Now the strange thing about it, as you read the Bible, is that all of these armies and all of these leaders are gathered in Palestine. They are all there—how could you get the armies of the earth there? For example, the sixth seal says one of those armies numbered two hundred million men [Revelation 9:16]. It is a fantastic, astronomical number! There in the battle of Armageddon are the armies of the earth, and the leaders of the earth, and the chiefs of staff of the earth. How is it they are all there? Well, no strategy on the part and no wisdom on the part of government and armies and people would ever do a thing like that. That is the reason he explains—he stops at the “I saw three unclean spirits come out of the mouth of the dragon, out of the mouth of the beast, and out of the mouth of the false prophet . . . and they went forth unto the kings of the whole earth . . . to gather them to the battle of the great day of God Almighty” [Revelation 16:13-14, 16]. You have an illustration of that same thing in the story of Ahab in 1 Kings the twenty-second chapter. God said, “Ahab is going up—that vile and vicious servant of evil, Ahab—is going up to Ramoth-Gilead and die there, be slain there.” Well, how is he going? And the Spirit said, “I will put a lying testimony in the mouth of his prophets. . . . And they will persuade him to go up” [1 Kings 22:22, 23]. So Ahab was persuaded to go up to Ramoth-Gilead by the spirits of evil and of lying. [Do] you remember the story? A man drew back his arrow at a venture, without aiming it, and the thing sped and entered in a joint in his harness. And his blood flowed out in his chariot, and they carried him to Samaria, dead [1 Kings 22:34-38]. That is what is going to happen, God says, in this last great battle. The spirit of evil, out of the dragon, out of that trinity of evil, is going to persuade these armies and these leaders to gather in Palestine, and there that great battle is going to be fought [Revelation 16:13-16].
There is a strategy here that is unusual. And I asked about it one time. I was changed on a plane. The one I was preparing to go on from Los Angeles to Detroit—I was changed to another one. And I ran out there and just came up the ramp in time to go through the door before the thing took off. I looked around hastily, panting, wasn’t any seat except one up there toward the front. So I dashed up there and plopped down and fastened the safety belt. When I got my breath and the thing had taken off, I looked around. Over here was a full colonel. Over there was a brigadier general. Over here was another one. And a couple of them right there in front of me—just all around. And I looked over here with a fellow about whom I was seated, and he had five stars on each shoulder—five of them. I looked around there in that fellow’s face. It was General Omar Bradley. No wonder he is seated over there by himself! Nobody would be sitting there either but just this preacher. I never had a more blessed—more blessed visit with a man in my life. We fought the Korean War all the way through from top to bottom, back and forth, on sheets of paper. We ran the chief of staff. We talked about his family. Remember one time I mentioned this I think one time when I came back. I asked him if he had a family. Yes, he had a boy. And his boy had some little children. And his boy was a test pilot flying jets. And his boy had been killed not long before. And he was rearing the little grandchildren, filled up as he told me about it, looked a long time out there in the window, then looked back at me, and he said, “You know, I am kind of an old man to start over again with those little children.” He has got a heart in him.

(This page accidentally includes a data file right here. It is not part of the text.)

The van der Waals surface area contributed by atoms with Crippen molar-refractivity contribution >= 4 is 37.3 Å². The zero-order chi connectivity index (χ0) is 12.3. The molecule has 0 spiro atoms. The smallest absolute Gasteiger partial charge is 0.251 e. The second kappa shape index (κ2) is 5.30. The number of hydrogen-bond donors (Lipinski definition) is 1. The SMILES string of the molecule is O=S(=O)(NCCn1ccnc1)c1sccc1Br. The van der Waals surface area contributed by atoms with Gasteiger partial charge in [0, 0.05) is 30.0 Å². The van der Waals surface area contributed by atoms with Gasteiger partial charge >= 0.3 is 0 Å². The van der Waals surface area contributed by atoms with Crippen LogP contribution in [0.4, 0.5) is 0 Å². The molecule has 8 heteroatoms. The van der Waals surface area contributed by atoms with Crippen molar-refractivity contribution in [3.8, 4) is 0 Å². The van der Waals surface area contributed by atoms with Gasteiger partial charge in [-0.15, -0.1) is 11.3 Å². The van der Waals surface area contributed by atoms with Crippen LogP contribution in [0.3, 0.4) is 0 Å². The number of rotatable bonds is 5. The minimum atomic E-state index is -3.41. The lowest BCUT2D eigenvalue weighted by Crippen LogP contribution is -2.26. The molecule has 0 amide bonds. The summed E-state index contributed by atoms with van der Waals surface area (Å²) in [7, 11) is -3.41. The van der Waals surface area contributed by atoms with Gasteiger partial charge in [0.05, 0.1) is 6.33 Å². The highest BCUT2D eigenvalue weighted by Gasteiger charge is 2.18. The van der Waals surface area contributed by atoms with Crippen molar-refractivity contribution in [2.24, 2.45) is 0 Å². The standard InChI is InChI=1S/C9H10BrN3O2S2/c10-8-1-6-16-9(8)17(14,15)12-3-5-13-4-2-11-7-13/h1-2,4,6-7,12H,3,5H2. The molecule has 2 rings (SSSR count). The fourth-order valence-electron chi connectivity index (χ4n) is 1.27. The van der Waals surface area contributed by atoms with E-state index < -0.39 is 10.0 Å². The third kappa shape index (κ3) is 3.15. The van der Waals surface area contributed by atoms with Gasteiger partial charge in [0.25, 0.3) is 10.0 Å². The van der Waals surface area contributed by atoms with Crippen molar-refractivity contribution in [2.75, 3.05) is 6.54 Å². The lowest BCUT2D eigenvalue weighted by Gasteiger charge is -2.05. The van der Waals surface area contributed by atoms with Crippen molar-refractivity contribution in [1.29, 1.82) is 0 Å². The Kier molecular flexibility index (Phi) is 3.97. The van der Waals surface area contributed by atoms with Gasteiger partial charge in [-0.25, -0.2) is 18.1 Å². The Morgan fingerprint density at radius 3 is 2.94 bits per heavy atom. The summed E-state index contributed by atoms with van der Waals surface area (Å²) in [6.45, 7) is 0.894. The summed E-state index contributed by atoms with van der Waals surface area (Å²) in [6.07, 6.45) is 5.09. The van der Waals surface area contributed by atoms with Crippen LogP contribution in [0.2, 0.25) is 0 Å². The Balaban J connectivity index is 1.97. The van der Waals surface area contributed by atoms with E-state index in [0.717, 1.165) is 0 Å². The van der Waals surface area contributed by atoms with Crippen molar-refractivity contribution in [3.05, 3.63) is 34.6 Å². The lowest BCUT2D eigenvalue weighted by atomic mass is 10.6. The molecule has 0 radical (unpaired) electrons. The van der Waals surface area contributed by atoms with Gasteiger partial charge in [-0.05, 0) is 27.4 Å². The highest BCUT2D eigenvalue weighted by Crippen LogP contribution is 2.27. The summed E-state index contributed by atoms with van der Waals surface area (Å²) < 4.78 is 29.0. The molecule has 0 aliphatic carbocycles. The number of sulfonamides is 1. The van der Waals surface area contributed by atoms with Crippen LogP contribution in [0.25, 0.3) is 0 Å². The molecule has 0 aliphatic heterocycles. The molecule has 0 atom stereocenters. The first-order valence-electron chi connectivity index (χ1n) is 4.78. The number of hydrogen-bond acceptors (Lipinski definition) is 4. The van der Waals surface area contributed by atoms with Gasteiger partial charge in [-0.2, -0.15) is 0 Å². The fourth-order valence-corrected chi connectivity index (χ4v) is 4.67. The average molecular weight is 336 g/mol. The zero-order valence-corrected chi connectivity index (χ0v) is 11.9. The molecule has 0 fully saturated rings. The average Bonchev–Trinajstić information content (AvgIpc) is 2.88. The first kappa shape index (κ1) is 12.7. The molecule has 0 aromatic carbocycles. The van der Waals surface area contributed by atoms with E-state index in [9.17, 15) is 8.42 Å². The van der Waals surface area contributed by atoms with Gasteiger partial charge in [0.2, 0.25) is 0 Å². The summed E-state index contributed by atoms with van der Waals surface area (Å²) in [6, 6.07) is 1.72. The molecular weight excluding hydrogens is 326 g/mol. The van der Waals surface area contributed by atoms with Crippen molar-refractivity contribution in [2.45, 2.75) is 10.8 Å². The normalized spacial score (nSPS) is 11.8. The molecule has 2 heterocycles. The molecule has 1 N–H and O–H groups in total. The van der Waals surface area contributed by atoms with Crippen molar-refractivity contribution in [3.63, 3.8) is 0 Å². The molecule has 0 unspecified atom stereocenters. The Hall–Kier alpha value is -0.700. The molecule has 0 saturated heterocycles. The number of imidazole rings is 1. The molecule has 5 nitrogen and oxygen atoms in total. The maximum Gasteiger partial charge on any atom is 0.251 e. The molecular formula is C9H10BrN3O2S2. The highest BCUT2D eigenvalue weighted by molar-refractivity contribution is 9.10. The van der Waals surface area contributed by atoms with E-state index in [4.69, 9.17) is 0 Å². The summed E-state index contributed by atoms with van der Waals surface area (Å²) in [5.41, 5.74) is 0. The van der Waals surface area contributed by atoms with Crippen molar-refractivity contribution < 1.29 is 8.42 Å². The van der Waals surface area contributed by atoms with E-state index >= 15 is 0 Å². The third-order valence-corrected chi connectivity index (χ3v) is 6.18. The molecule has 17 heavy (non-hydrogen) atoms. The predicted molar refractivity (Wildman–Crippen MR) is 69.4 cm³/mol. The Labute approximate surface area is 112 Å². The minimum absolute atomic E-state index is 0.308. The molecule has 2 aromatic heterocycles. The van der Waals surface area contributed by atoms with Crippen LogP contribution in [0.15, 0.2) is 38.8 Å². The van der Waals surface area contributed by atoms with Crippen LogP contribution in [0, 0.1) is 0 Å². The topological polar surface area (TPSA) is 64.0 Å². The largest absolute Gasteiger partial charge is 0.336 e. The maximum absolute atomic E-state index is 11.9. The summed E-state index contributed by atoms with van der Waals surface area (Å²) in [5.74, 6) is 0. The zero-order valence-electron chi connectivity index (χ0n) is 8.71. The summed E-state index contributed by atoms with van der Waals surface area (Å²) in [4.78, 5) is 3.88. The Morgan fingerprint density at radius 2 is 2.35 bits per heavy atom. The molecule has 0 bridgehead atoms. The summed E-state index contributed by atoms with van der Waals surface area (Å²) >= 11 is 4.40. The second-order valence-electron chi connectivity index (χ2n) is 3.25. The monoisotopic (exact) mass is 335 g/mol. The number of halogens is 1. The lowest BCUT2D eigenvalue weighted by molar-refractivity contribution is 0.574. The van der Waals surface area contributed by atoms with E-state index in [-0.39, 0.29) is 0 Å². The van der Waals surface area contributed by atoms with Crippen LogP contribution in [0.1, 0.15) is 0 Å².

Anyway, this is what I want to know. You see it says here in the Bible about these armies, armies. And I live in a day of jet bombers, and atomic fusion, and thermal nuclear warfare, and hydrogen bombs that can blow out the earth. Yet the Bible speaks about armies—armies. So I asked General Omar Bradley. I said, “Do you think that the foot soldiers, the infantry, the army is archaic, antiquated, never be used again?” He said, “Oh, listen.” He said, “However we may develop instruments of destruction and however we may progress in the art of terrible warfare,” he said, “there will never come a time, ever, in any development foreseeable, there will never come a time when you do not have to have the slogging foot soldier and that infantry and these armies.” And he said, “I will give you two reasons for it. One, whenever you conquer a country, somebody has to be there to possess it and to control it and to guide it. That means you have got to have soldiers. If you are ever victorious, you have got to have somebody there to occupy the land.” “Second,” he said, “the biggest reason why you’ll always have to have an army is this: you have got to have an army”—and then he took out his sheet of paper again—“you have to have an army to push others together.” For he said, “Atomic bombs and hydrogen bombs are of no use whatsoever if the army is deployed over the face of a continent, for if you exploded it here you might kill ten soldiers. You explode it over there and you might kill fifty. The only way that an atomic bomb is ever useful and profitable,” he said, “is when you have a concentration of the enemy so you can drop it on them.” And he said, “In order to push those people together and in order to push your enemies together, you have got to have an army to compress them so you can drop your bombs from above.”